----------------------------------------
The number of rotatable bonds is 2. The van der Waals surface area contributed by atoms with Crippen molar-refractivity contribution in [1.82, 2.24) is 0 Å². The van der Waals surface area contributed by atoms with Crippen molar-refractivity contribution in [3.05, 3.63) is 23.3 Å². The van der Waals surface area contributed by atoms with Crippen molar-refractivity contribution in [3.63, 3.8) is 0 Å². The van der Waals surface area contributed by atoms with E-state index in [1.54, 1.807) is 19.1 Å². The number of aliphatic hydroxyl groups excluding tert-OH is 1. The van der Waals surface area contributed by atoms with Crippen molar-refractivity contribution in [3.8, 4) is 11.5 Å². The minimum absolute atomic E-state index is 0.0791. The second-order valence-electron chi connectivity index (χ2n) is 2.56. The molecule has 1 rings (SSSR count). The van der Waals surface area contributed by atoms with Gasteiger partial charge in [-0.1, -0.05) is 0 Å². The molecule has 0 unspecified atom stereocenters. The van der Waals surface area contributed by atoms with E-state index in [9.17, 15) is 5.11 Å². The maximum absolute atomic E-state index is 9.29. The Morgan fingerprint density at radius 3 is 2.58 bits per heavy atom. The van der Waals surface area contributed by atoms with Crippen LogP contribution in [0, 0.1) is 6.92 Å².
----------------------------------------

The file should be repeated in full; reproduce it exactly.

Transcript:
The number of rotatable bonds is 2. The van der Waals surface area contributed by atoms with Crippen molar-refractivity contribution in [1.82, 2.24) is 0 Å². The van der Waals surface area contributed by atoms with Crippen molar-refractivity contribution in [3.05, 3.63) is 23.3 Å². The van der Waals surface area contributed by atoms with Crippen molar-refractivity contribution in [3.63, 3.8) is 0 Å². The van der Waals surface area contributed by atoms with E-state index in [1.54, 1.807) is 19.1 Å². The number of aliphatic hydroxyl groups excluding tert-OH is 1. The van der Waals surface area contributed by atoms with Crippen molar-refractivity contribution in [3.8, 4) is 11.5 Å². The minimum absolute atomic E-state index is 0.0791. The second-order valence-electron chi connectivity index (χ2n) is 2.56. The molecule has 1 rings (SSSR count). The van der Waals surface area contributed by atoms with Gasteiger partial charge in [-0.1, -0.05) is 0 Å². The molecule has 0 unspecified atom stereocenters. The van der Waals surface area contributed by atoms with E-state index in [9.17, 15) is 5.11 Å². The maximum absolute atomic E-state index is 9.29. The Morgan fingerprint density at radius 3 is 2.58 bits per heavy atom. The van der Waals surface area contributed by atoms with Crippen LogP contribution in [0, 0.1) is 6.92 Å².